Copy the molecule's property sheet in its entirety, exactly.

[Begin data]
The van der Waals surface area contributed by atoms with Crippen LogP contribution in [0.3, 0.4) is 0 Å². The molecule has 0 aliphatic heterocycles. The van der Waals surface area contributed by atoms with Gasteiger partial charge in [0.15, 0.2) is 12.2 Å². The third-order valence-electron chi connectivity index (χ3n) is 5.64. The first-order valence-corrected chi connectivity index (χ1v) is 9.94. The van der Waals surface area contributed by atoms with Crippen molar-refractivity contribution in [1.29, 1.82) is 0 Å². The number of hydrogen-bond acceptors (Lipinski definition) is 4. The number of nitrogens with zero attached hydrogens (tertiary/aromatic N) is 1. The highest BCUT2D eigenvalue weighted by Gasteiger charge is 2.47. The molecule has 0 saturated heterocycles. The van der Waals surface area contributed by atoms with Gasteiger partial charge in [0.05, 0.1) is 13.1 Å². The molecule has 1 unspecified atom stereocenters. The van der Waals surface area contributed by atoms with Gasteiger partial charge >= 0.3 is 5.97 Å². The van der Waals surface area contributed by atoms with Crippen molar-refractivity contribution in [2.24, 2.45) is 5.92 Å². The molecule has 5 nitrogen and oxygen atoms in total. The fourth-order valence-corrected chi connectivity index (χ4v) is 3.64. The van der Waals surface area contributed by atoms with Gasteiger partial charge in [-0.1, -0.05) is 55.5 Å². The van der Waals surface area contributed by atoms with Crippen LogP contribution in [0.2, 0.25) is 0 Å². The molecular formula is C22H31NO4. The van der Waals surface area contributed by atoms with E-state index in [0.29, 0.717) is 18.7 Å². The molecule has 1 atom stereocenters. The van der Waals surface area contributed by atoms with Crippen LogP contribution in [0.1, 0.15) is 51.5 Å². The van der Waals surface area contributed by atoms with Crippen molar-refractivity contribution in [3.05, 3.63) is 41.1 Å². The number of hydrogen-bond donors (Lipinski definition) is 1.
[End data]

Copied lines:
The van der Waals surface area contributed by atoms with Crippen LogP contribution in [0.3, 0.4) is 0 Å². The molecule has 0 aliphatic heterocycles. The van der Waals surface area contributed by atoms with Gasteiger partial charge in [0.15, 0.2) is 12.2 Å². The third-order valence-electron chi connectivity index (χ3n) is 5.64. The first-order valence-corrected chi connectivity index (χ1v) is 9.94. The van der Waals surface area contributed by atoms with Crippen molar-refractivity contribution in [1.29, 1.82) is 0 Å². The number of hydrogen-bond acceptors (Lipinski definition) is 4. The number of nitrogens with zero attached hydrogens (tertiary/aromatic N) is 1. The highest BCUT2D eigenvalue weighted by Gasteiger charge is 2.47. The molecule has 0 saturated heterocycles. The van der Waals surface area contributed by atoms with Gasteiger partial charge in [0.05, 0.1) is 13.1 Å². The molecule has 1 unspecified atom stereocenters. The van der Waals surface area contributed by atoms with Gasteiger partial charge >= 0.3 is 5.97 Å². The van der Waals surface area contributed by atoms with Crippen molar-refractivity contribution in [2.24, 2.45) is 5.92 Å². The molecule has 5 nitrogen and oxygen atoms in total. The fourth-order valence-corrected chi connectivity index (χ4v) is 3.64. The van der Waals surface area contributed by atoms with Gasteiger partial charge in [-0.1, -0.05) is 55.5 Å². The van der Waals surface area contributed by atoms with Crippen LogP contribution in [0.2, 0.25) is 0 Å². The molecular formula is C22H31NO4. The van der Waals surface area contributed by atoms with E-state index in [0.29, 0.717) is 18.7 Å². The molecule has 1 atom stereocenters. The van der Waals surface area contributed by atoms with Crippen LogP contribution in [0.1, 0.15) is 51.5 Å². The van der Waals surface area contributed by atoms with Crippen molar-refractivity contribution in [3.05, 3.63) is 41.1 Å². The number of hydrogen-bond donors (Lipinski definition) is 1.